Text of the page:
Working cognitively through the piece, most of us can identify with the idea that a new environment is frightening. Thinking from a child’s perspective, this is not just a new environment, but also one where there are many adults present who work hard to create an ordered atmosphere. Therefore, they are not only in a new room for significant periods, but they are also within new peers (some of whom they will naturally not get along with as well as others) and within at least one authority figure who appears to them to want order even more than they want to know each of these special individuals. Allowing every child the freedom to express not only the excitement of this but also the fear gives them the opportunity to become rounded, emotionally speaking. For a child that feels the fear very fully, they will need significant space and time to work through it. 

Delayed gratification is a useful tool when a child feels emotionally overwhelmed. Tell them that you know that they are scared now. They are allowed to be scared. Their fear, once acknowledged, does not necessarily mean that they will not be able to proceed. There is no need to presume that one will follow the other. If they are allowed to feel their fear as much as they have it, they will, eventually, be able to boundary it themselves. A bribe or treat can sometimes be enough of a physical acknowledgement of the magnitude of this fear to allow the child to continue. However, remember to frame it with acknowledgement of this (‘I know you are scared. I am proud of you for being able to have all this fear. I know that this is hard. When you get home, the treat that we will share together will remind us of how big your fear was and how much it took for you to be able to continue’)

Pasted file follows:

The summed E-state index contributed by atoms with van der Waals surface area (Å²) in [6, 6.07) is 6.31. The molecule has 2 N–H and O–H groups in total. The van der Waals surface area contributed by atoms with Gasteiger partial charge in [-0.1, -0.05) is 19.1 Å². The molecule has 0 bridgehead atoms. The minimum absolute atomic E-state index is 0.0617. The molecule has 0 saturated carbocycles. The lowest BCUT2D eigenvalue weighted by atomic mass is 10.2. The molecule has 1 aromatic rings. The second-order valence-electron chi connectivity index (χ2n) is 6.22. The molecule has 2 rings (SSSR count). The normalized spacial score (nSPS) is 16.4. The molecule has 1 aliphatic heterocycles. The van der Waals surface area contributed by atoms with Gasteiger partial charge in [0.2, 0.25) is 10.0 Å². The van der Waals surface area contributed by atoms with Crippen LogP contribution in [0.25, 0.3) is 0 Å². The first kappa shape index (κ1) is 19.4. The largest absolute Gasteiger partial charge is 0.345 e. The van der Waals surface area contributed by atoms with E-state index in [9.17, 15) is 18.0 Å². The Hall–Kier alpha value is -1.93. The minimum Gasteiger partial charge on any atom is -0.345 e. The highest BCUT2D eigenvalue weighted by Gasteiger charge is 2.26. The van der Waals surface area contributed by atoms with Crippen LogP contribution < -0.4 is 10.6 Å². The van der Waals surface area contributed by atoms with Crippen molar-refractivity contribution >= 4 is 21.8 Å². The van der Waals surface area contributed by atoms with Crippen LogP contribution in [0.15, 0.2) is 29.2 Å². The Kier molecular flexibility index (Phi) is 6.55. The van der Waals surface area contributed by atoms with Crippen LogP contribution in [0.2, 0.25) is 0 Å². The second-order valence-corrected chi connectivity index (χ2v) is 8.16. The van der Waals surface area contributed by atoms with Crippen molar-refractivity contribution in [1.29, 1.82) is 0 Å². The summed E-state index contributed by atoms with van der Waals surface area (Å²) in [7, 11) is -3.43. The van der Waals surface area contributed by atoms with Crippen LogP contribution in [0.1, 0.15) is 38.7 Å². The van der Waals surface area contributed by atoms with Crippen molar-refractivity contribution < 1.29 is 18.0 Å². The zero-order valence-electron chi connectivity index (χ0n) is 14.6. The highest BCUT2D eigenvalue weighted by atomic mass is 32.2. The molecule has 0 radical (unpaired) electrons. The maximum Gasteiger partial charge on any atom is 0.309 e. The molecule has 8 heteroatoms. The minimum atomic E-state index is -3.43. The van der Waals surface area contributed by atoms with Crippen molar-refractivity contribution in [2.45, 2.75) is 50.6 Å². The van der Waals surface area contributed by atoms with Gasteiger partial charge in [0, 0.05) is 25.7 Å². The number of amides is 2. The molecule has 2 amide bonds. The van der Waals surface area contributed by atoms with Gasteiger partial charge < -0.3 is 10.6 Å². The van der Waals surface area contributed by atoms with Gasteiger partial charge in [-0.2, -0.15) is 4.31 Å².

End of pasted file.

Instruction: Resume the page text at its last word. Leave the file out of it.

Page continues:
Ultimately, separation anxiety, if present, needs time and patience. Though it can be very trying within any family, remember that it will pass and that the small person in question needs to be respected within their emotionality and also commended for holding such a big feeling through a new experience. Time helps everything and talking about any feeling makes it seem less frightening. Finally, if it does become an impediment to education or to daily life, then a few sessions with a trained child therapist might make all the difference.

By Lorraine Hackett